It is not necessarily a given that "all I can fit is a 4x8 foot H0 scale layout".

I would suggest exploring some other options as well - and see if you perhaps have other options than trying to run 85 foot H0 scale passenger cars on a loop of track on a 4x8 foot table :)

Smile,
Stein
 
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#8
Very nice analysis Stein.

You're right about the limitation of a 4 x 8 layout.

Also, I want to mention that you rarely see only one loco on a train so in 4 x 8 format you cannot setup a consist of two or three 6-axles locos plus 85' foot cars that won't fit on that format.

I limited myself to 4-axles stuff and 65' is the longest I have and it still don't like the way it look on 22" curves.

I think 4 x 8 was best when cars were 40' :D
 

Motley

Active Member
#9
I find it strange that so many beginning modelers automatically restrict themselves on a 4x8 sheet of plywood. Why is that so popular size of a layout?

They may have a room available, in which Stein illustrates very well, that can hold an around the walls layout that utilizes that space better.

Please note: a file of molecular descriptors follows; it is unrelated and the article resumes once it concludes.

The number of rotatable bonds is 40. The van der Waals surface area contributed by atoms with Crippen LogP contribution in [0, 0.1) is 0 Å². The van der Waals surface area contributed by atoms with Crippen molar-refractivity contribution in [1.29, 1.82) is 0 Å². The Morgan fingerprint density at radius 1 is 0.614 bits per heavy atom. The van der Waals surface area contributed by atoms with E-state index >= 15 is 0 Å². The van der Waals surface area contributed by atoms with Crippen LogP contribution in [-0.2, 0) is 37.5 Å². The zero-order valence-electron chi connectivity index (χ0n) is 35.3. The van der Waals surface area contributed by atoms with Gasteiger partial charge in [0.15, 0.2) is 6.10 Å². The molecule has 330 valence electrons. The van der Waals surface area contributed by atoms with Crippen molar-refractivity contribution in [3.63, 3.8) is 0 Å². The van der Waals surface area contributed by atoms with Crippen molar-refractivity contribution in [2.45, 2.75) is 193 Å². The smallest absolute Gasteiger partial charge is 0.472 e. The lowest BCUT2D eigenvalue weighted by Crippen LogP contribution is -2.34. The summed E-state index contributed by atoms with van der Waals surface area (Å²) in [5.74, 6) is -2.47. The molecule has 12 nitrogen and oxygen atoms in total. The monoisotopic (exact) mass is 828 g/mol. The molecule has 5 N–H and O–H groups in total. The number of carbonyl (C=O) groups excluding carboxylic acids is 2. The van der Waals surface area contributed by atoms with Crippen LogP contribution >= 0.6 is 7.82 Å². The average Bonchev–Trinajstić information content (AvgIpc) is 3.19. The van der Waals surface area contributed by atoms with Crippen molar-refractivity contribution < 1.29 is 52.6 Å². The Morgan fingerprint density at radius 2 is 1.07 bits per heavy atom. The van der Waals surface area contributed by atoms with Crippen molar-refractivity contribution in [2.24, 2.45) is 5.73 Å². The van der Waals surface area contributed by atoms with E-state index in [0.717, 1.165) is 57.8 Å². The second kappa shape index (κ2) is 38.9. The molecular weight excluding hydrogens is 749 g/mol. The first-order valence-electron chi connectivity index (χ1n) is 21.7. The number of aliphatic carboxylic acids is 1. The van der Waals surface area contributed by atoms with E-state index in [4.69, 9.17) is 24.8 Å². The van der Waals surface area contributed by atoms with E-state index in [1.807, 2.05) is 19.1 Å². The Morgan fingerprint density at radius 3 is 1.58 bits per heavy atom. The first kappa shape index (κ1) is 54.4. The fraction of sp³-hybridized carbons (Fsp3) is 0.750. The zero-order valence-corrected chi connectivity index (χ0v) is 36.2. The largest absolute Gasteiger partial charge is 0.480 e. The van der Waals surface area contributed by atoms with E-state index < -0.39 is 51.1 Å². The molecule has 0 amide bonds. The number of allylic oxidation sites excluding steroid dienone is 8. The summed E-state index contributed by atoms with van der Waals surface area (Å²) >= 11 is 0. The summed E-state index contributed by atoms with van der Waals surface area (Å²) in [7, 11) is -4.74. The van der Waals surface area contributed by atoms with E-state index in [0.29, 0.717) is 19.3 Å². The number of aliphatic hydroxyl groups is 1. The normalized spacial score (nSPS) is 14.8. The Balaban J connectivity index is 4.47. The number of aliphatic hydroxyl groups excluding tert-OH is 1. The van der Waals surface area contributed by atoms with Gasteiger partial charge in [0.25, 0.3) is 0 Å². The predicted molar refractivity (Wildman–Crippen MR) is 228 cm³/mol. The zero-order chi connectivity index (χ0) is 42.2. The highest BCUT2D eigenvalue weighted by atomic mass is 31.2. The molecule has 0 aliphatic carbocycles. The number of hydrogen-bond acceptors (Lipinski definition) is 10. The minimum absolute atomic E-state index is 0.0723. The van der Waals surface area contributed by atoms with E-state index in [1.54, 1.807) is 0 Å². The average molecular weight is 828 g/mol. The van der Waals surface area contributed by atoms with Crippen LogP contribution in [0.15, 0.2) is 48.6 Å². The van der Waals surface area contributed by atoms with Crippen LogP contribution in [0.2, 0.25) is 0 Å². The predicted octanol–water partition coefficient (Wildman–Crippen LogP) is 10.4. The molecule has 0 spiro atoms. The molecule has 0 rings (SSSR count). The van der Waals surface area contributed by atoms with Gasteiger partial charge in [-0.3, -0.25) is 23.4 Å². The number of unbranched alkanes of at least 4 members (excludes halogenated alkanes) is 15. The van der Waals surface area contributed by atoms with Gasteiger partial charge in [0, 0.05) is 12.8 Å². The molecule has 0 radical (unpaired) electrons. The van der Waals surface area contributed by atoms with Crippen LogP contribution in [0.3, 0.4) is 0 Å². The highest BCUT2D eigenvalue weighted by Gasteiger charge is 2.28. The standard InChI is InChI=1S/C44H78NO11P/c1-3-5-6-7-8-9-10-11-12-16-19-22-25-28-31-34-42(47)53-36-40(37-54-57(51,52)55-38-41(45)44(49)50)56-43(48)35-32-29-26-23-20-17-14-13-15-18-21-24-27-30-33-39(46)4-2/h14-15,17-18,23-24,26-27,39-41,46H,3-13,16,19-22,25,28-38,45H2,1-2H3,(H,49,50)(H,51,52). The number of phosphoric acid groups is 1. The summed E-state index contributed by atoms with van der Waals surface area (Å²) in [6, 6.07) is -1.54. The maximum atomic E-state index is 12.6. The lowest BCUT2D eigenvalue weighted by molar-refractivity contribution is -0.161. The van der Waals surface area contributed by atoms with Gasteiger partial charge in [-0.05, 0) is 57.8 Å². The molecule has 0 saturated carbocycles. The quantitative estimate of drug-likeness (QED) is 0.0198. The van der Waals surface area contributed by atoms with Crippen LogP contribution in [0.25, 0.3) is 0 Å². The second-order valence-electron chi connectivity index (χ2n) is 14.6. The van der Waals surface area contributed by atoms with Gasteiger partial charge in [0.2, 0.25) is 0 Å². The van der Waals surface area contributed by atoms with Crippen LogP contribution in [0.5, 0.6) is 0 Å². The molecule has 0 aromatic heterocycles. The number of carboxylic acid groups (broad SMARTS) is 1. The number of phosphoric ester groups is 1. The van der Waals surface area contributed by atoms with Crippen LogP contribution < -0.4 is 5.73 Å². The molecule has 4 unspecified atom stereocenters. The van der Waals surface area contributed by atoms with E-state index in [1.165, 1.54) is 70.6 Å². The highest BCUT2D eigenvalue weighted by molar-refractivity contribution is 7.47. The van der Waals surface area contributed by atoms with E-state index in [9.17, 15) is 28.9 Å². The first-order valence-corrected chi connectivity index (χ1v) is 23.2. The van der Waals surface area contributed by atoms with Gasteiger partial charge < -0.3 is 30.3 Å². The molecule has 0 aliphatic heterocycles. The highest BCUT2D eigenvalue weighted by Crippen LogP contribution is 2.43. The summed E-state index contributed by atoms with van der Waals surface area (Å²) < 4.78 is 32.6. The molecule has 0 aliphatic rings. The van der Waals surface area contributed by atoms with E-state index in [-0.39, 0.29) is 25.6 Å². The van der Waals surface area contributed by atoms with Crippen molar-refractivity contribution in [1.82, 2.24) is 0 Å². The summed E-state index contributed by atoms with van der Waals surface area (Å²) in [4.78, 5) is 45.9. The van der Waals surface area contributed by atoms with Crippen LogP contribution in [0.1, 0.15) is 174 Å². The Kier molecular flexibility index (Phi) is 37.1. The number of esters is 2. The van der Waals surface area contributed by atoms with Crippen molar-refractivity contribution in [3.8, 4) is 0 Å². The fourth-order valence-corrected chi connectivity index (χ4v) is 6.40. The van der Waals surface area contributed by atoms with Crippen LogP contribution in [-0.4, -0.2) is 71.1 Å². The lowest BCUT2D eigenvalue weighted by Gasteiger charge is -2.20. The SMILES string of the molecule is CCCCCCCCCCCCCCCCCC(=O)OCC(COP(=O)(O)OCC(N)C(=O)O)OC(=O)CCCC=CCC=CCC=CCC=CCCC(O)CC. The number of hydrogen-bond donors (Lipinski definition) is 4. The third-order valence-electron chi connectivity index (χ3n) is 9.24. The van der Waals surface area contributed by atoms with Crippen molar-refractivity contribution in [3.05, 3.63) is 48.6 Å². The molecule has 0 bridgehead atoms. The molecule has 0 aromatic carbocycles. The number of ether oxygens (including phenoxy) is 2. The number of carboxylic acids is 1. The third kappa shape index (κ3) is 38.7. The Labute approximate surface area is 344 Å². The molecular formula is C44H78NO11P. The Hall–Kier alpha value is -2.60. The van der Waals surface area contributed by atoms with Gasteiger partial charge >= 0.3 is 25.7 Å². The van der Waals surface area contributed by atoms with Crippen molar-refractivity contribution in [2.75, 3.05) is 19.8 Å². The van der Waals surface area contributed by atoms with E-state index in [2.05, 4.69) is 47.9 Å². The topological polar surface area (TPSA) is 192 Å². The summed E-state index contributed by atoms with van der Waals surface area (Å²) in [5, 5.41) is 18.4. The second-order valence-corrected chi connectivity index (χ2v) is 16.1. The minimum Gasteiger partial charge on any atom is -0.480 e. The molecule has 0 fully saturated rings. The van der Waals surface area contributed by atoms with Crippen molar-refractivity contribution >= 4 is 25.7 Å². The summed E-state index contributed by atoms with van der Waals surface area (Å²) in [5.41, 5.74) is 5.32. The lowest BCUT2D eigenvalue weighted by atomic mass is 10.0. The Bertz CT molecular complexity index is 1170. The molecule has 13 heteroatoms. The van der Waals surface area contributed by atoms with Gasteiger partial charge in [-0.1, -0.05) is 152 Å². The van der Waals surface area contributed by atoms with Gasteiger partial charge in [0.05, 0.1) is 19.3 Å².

Don't be limited to that 4x8 sheet of plywood, there are many other options available for a small layout.
 
#10
I find it strange that so many beginning modelers automatically restrict themselves on a 4x8 sheet of plywood. Why is that so popular size of a layout?
The magazines, particularly MR, have published so many 4x8 track plans over the years, and still do, plus it's the largest one piece table-like piece of wood readily available to just about everyone in North America.

SteinJr, your analysis is an excellent piece, worthy of any commercial publication.
 
#11
Good luck running the Superliners on 22" curves, I have 24" curves and had to install long shank Kadee couplers #26.

I would try to squeeze out another 4" on each side, maybe just a 4" strip of plywood can easily be added to the 4x8.
It won't look good, but I did manage to get a superliner around a 14" curve on a branchline at the club (that curve has since been redone)
 
#12
Thanks for all of that Steinjr. Someday i want to break away from the 4x8 when I graduate high school, then college. Once i have my own home my larger layout will be designed with the ability to easily run Superliner equipment on it. I love Amtrak equipment and my LHS recently started to stock superliners on a regular basis. I'm going to begin collecting these cars and "test run" them on my current 4x8 layout. I'm not too worried about looks, but beleive me, someday i will be. Like others have previously mentioned, I want to model a scaled down version of Chicago Union Station in the future seeing as it would be easy for me to do since I travelled through there on the Capitol Limited and the California Zephyr the past two years.
 
#13